Published on July 25, 2020
𝗚𝗮𝘀𝘁𝗿𝗼𝗽𝗮𝗿𝗲𝘀𝗶𝘀 is a disorder where the movement of food is slowed or stopped, and the stomach takes too long to empty. It interferes with digestion, causes nausea, vomiting and dehydration, and plays havoc with blood sugar.
On the one hand, unintentional weight 𝘭𝘰𝘴𝘴 is one of the symptoms of gastroparesis. When the stomach does not empty normally, the body may have trouble absorbing enough calories and nutrients to maintain a healthy weight. Thus, malnutrition and unpredictable changes in blood sugar, may also result from gastroparesis.
On the other hand, while weight 𝘨𝘢𝘪𝘯 by itself is not a known risk factor for gastroparesis, it is a major risk factor for diabetes. The extra fat issue interferes with how your body responds to insulin, leading to insulin resistance and diabetes. Excessive visceral fat also creates hormonal imbalances, and it is known that both hormonal balances and diabetes are risk factors for gastroparesis.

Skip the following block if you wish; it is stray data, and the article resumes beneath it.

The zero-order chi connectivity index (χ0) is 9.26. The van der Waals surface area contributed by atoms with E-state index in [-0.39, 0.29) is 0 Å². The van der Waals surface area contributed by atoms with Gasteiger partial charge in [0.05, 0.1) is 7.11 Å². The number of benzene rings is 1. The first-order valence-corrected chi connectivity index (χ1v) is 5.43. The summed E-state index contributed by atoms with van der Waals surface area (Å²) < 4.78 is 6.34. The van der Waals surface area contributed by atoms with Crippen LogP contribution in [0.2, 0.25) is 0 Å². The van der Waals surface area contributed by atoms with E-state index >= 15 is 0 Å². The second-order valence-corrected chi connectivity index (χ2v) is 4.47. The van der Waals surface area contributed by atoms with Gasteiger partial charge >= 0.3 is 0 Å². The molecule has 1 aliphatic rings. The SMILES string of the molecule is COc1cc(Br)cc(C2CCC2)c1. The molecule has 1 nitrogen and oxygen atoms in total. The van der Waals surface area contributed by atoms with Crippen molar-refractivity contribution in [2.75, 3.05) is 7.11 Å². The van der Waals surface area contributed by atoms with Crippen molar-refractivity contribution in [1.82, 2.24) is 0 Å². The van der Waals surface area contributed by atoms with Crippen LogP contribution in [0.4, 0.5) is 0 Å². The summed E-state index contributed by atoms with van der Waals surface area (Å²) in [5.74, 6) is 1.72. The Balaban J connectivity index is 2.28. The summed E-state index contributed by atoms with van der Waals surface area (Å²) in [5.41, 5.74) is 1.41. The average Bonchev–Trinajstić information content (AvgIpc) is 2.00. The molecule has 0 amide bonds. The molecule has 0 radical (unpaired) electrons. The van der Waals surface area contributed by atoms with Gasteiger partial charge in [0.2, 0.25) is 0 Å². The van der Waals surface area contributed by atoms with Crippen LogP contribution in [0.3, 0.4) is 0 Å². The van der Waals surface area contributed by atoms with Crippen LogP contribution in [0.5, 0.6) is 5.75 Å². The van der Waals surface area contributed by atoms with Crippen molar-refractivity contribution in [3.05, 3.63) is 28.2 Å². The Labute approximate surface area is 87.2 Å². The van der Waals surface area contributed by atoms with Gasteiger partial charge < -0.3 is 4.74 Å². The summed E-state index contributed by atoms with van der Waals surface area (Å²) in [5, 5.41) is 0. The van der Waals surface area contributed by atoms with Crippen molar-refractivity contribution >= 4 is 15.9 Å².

Changes in diet do help control the symptoms, such as choosing low-fiber and low-fat foods; pureed proteins, vegetables and fruits (even baby foods); broths; eating smaller, more frequent meals throughout the day; and drinking plenty of water.
Here’s a reference sheet that I provide to clients.